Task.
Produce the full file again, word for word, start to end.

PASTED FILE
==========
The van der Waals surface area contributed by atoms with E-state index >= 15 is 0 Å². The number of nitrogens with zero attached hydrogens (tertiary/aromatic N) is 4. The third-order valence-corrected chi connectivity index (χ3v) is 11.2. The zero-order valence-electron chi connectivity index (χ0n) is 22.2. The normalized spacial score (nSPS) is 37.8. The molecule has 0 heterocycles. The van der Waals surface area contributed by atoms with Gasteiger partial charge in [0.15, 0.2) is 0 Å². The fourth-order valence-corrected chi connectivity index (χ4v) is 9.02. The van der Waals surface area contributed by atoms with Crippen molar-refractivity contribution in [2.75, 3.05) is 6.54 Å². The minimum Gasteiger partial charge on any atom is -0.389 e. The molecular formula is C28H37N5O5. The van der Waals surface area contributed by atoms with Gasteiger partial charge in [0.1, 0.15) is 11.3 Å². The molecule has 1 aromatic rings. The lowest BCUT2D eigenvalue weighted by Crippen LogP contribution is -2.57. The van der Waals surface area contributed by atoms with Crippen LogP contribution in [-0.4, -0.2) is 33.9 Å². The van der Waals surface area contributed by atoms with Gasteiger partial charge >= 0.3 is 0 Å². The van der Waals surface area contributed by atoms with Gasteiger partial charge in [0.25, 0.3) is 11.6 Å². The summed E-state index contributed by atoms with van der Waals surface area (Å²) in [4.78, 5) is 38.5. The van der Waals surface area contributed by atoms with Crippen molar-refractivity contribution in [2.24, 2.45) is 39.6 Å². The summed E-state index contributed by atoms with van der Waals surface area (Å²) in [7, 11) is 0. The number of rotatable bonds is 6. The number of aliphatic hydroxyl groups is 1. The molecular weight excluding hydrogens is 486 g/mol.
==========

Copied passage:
The van der Waals surface area contributed by atoms with E-state index >= 15 is 0 Å². The number of nitrogens with zero attached hydrogens (tertiary/aromatic N) is 4. The third-order valence-corrected chi connectivity index (χ3v) is 11.2. The zero-order valence-electron chi connectivity index (χ0n) is 22.2. The normalized spacial score (nSPS) is 37.8. The molecule has 0 heterocycles. The van der Waals surface area contributed by atoms with Gasteiger partial charge in [0.15, 0.2) is 0 Å². The fourth-order valence-corrected chi connectivity index (χ4v) is 9.02. The van der Waals surface area contributed by atoms with Crippen molar-refractivity contribution in [2.75, 3.05) is 6.54 Å². The minimum Gasteiger partial charge on any atom is -0.389 e. The molecular formula is C28H37N5O5. The van der Waals surface area contributed by atoms with Gasteiger partial charge in [0.1, 0.15) is 11.3 Å². The molecule has 1 aromatic rings. The lowest BCUT2D eigenvalue weighted by Crippen LogP contribution is -2.57. The van der Waals surface area contributed by atoms with Crippen LogP contribution in [-0.4, -0.2) is 33.9 Å². The van der Waals surface area contributed by atoms with Gasteiger partial charge >= 0.3 is 0 Å². The van der Waals surface area contributed by atoms with Gasteiger partial charge in [0.25, 0.3) is 11.6 Å². The summed E-state index contributed by atoms with van der Waals surface area (Å²) in [4.78, 5) is 38.5. The van der Waals surface area contributed by atoms with Crippen molar-refractivity contribution in [2.24, 2.45) is 39.6 Å². The summed E-state index contributed by atoms with van der Waals surface area (Å²) in [7, 11) is 0. The number of rotatable bonds is 6. The number of aliphatic hydroxyl groups is 1. The molecular weight excluding hydrogens is 486 g/mol.